SARS CoV2 is a positive-sense single-stranded RNA virus.
You might have read or heard this statement in many COVID-19 related articles, lectures and/or webinars. This is one of the most frequently used introductory statement which is very comprehensive and concise. But the problem is, in order to comprehend the meaning of this statement one should have basic understanding and know-how of subjects like Molecular Biology, Biochemistry and Microbiology. Hence lacking the knowledge of mentioned subjects (which most of our population is) would make it difficult to comprehend the meaning of this statement.
The deficiency of quality education (at secondary and higher secondary levels) coupled with inability to read and understand English language has resulted in lack of proper awareness in masses, particularly in the case of scientific knowledge. This has resulted in disconnect between the science taught in academia and its real life applications. This is a serious challenge in developing countries like Pakistan where people have trust deficits in the authorities, and is affecting our society in more ways than one can imagine as it has been witnessed during this ongoing Covid19 pandemic or even before as the hesitation and resistance against the Polio vaccination campaigns.
Being a scientist with a fancy degree in the field of Biosciences, I believe it is the responsibility of scientific community to reach out and share the knowledge that we have with people around us. The reason that we are unable to effectively communicate our scientific ideas and knowledge with our ‘Muggle’ friends is that, we are so absorbed in our academic environment with our conversations riddled with jargon and complicated ideas. This creates an impression that we are on a mission to sway them away from science.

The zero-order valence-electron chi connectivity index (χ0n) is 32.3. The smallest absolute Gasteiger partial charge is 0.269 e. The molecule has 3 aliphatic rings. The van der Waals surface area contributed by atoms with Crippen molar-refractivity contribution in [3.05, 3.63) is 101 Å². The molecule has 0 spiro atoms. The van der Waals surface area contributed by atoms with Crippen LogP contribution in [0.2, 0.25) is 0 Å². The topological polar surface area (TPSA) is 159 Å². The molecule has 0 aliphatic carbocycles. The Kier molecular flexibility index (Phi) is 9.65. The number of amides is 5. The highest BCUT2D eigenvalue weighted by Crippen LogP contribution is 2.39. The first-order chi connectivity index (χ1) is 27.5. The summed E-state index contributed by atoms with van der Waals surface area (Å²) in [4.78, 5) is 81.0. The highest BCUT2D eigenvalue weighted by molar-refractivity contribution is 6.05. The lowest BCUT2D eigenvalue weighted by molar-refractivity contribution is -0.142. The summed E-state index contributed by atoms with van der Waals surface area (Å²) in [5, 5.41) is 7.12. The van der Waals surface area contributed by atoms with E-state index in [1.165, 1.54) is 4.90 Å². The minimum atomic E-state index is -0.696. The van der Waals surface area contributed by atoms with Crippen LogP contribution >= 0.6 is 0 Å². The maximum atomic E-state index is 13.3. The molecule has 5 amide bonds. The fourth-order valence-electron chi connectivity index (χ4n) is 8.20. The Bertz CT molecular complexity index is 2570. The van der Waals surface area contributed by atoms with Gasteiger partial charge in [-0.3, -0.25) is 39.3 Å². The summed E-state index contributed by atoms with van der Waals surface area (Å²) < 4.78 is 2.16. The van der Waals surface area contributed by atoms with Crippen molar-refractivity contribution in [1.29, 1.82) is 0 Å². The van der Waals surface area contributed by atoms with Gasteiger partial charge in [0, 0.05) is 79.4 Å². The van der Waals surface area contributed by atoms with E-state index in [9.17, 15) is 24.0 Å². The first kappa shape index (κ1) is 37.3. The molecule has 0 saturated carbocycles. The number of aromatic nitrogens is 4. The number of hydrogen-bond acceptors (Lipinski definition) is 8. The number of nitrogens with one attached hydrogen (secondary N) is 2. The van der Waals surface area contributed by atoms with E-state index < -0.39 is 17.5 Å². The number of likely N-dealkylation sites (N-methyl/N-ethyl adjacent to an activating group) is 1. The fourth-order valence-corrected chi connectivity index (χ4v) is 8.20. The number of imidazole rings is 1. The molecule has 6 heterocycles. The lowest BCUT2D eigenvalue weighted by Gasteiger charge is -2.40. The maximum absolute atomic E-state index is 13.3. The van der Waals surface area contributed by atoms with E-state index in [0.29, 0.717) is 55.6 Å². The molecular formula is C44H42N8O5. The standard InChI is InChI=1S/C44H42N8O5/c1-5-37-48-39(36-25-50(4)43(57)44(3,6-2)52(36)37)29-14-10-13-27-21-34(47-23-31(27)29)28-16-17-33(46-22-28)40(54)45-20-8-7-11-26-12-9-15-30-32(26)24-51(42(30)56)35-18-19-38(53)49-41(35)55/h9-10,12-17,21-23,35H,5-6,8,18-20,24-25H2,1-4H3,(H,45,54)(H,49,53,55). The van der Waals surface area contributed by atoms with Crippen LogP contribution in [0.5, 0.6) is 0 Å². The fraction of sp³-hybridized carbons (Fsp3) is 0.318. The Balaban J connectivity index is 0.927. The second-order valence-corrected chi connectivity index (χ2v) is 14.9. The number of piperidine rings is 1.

If we look into past we see how the foundation of Bayt al-Hikmah in Baghdad, during Abbasid era lead the Islamic world into its golden age. The educational revolution began with a minuscule act of patronage i.e. hefty reward for translation of exotic and unique foreign books and manuscripts in Arabic, the then lingua franca of the Islamic world.
One can raise a couple of arguments; first one is the fear that translating science into Urdu will lead to ‘a disconnect’ between the global and Pakistani scientific communities, causing the latter to lag behind waiting for the translation, while the former moves ahead at its own pace. Secondly how to deal with the names and terminologies, how to translate them in Urdu? These are valid concerns but are irrelevant in this debate. I am not interested in stirring the decades old debate of using Urdu as the medium of education, especially not at higher education levels at the universities. I am proposing to provide foundational knowledge of scientific disciplines in Urdu for an ordinary shopkeeper who is interested in learning about pathogens and diseases, or an office clerk who wants to know how solar panels harvest sunlight and turn it into electricity but neither is able to understand English.
Another important factor in this equation, is the abundance and free accessibility of pseudoscientific knowledge. We are living in the “post-truth era” where lies are not inexcusable anymore. The dawn of smart phones and cheap mobile data packages has opened new doors of information for a very significant proportion of our population. Most of these peoples are those who once claimed the computer, mobile and internet as useless things and social media as futile activities. But now the same people who never bothered to understand how internet and social media works are the most vulnerable to pseudoscience. I am sure most of you would have received long WhatsApp messages and YouTube videos from your family members, friends and even acquaintances during the COVID-19 outbreak with advices, suggestions and prescriptions for getting your immune system super strengths.
There is only one way to stop/limit the spread and damage caused by the pseudoscience, that is to spread the truth with more ferocity and vigor. As scientists, it is our responsibility to spread the truth and stop the spread of pseudoscience. We need to learn how to communicate with people around us, instead of trying to impress them with our knowledge and big fancy terminologies. We have to step outside of our academic bubble into the real world. The world were only a fraction of the population holds graduate or above degrees and the ability to understand and communicate in English is even rarer than our expectations. We have to embrace our fellow countrymen and educate them.